Frequently Asked Questions
Q. Do you offer recitals? I offer my students multiple performance opportunities throughout the year. We have two yearly recitals, one in early June, and our Winter Recital in December. In addition, my students often perform in local retirement homes, festivals and local, regional, and national competitions.
Q. Do I need a piano to begin instruction? An instrument is essential to begin piano lessons, since daily practice is needed. Some electronic keyboards are acceptable, as long as they meet certain minimum requirements. Please contact me for information about what keyboards are good choices, as well as where to buy an affordable, high quality acoustic piano. However, all students should aim at acquiring a quality acoustic instrument as soon as feasible.
Q. How long are the piano lessons? Students are assigned to 30, 45 or 60-minute lessons, according to their level of achievement and interest. Typically, beginners start out with 30 minutes. However, 45-minute lessons are recommended for adults, beginners, or experienced. A short interview is scheduled prior to being admitted to the studio, so that I can meet and talk to the students about their background, interests, goals, etc. Lesson approach, duration, and format, are decided at that time.
Q. When are lessons available? Lessons are available most weekdays and on weekends. Morning lessons and lunch-time lessons (for adults and home schooled students) are also available. Please contact me for current open spots.
Q. What if I miss a lesson? A make-up lesson will be scheduled at a mutually convenient time. Unlike large music studios, there is no limit to how many lessons are available to be made-up. The only exception is a no-show lesson; if you did not cancel a lesson and I make the trip to your home and you are not there, or I am waiting in my studio and you do not attend you lesson without prior notice, a make-up will not be issued.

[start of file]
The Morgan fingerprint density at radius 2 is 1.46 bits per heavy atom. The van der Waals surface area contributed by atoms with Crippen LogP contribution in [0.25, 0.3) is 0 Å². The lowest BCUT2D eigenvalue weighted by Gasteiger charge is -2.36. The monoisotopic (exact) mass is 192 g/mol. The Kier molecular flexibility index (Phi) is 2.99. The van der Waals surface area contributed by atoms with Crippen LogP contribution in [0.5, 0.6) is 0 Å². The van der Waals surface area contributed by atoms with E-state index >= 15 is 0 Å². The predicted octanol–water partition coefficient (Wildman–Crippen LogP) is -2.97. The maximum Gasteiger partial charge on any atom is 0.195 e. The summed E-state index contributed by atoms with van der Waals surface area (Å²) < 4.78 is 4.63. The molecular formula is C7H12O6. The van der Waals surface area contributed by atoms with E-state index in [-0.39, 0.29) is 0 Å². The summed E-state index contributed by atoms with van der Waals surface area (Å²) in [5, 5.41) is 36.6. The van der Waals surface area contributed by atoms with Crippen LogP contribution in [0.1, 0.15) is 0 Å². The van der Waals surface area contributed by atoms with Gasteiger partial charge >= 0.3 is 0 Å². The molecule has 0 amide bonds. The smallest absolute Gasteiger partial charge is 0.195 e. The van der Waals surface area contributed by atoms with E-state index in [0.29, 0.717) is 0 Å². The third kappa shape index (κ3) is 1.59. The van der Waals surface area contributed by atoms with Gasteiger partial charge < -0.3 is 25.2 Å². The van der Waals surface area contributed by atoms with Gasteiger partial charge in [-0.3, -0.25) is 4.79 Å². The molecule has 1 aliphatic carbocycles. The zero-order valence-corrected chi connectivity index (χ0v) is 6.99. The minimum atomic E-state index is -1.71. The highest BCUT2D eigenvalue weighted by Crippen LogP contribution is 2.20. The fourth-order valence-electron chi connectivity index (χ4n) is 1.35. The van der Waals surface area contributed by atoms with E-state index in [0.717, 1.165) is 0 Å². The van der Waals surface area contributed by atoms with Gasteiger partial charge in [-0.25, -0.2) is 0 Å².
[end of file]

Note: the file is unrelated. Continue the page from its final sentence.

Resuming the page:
Q. Do I have to sign a contract? Although many local music studios and even some private instructors require a yearly contract with penalties and even the threat of legal action if you discontinue lessons, I do not favor this approach. What if your student does not like piano lessons after some time? Should he or she be forced to attend the lessons anyway? Should you be forced to pay for several months of lessons that your child is no longer interested in? I do not feel you should.
Since teaching piano is my only occupation, and therefore how I make a living, I request to be given two months notice if lessons are going to be discontinued, so that I can arrange for the vacant spot to be filled.
Q. Am I too old to begin piano or guitar lessons? No. I have had students in their 80s start piano and they enjoy it and are successful at it. Some even assure me that their arthritic fingers feel better after practicing every morning.
Q. How old should my son or daughter be before he/she tries lessons? That depends on their desire. The rule of thumb that I use is: if they are interested and can hold their attention for twenty or so minutes, then go at it! Most of the finest pianists and composers started their training when they were 3 or younger. In my experience, I have found that some instructors do not like to start students that young because they require a greater amount of attention and energy that the older student.
I have successfully taught lessons to students as young as 3, but I require an introductory meeting with students younger than 5, so that I can gauge their suitability for lessons.
Q. Can you tune my piano? A. No, I do not tune pianos, but I can recommend a local qualified piano technician who can.
Q. Do the lessons have to take place in my home? A. I maintain a studio in my home. The time slots in the studio are typically reserved for students who drive from out of town (Atlanta, Havana, Thomasville, Jacksonville, etc). If you do not wish to have lessons in your home and time slots are available, I will be happy to accommodate your request.